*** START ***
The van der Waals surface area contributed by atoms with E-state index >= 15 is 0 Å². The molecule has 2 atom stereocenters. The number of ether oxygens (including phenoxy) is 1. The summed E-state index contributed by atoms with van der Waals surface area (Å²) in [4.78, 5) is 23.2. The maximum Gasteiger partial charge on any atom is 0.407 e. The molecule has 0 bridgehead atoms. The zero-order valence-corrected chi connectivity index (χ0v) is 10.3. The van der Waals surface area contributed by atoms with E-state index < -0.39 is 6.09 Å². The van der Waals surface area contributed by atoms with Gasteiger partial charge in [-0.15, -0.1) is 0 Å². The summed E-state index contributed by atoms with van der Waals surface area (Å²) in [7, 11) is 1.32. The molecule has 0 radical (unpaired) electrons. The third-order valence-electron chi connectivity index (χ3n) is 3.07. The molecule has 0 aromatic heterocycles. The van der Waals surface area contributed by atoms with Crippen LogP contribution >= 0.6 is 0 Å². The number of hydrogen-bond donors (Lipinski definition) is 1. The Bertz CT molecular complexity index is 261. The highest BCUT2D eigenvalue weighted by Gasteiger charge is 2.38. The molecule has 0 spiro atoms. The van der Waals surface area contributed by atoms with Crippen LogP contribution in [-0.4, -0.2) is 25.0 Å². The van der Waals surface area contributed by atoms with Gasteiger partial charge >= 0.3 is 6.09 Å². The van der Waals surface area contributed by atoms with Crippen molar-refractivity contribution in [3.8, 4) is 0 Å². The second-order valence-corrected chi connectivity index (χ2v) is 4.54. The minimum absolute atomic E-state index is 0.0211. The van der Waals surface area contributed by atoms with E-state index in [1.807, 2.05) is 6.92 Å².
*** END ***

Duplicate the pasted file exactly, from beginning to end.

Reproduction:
The van der Waals surface area contributed by atoms with E-state index >= 15 is 0 Å². The molecule has 2 atom stereocenters. The number of ether oxygens (including phenoxy) is 1. The summed E-state index contributed by atoms with van der Waals surface area (Å²) in [4.78, 5) is 23.2. The maximum Gasteiger partial charge on any atom is 0.407 e. The molecule has 0 bridgehead atoms. The zero-order valence-corrected chi connectivity index (χ0v) is 10.3. The van der Waals surface area contributed by atoms with E-state index < -0.39 is 6.09 Å². The van der Waals surface area contributed by atoms with Gasteiger partial charge in [-0.15, -0.1) is 0 Å². The summed E-state index contributed by atoms with van der Waals surface area (Å²) in [7, 11) is 1.32. The molecule has 0 radical (unpaired) electrons. The third-order valence-electron chi connectivity index (χ3n) is 3.07. The molecule has 0 aromatic heterocycles. The van der Waals surface area contributed by atoms with Crippen LogP contribution >= 0.6 is 0 Å². The number of hydrogen-bond donors (Lipinski definition) is 1. The Bertz CT molecular complexity index is 261. The highest BCUT2D eigenvalue weighted by Gasteiger charge is 2.38. The molecule has 0 spiro atoms. The van der Waals surface area contributed by atoms with Crippen LogP contribution in [-0.4, -0.2) is 25.0 Å². The van der Waals surface area contributed by atoms with Gasteiger partial charge >= 0.3 is 6.09 Å². The van der Waals surface area contributed by atoms with Crippen molar-refractivity contribution in [3.8, 4) is 0 Å². The second-order valence-corrected chi connectivity index (χ2v) is 4.54. The minimum absolute atomic E-state index is 0.0211. The van der Waals surface area contributed by atoms with E-state index in [1.807, 2.05) is 6.92 Å².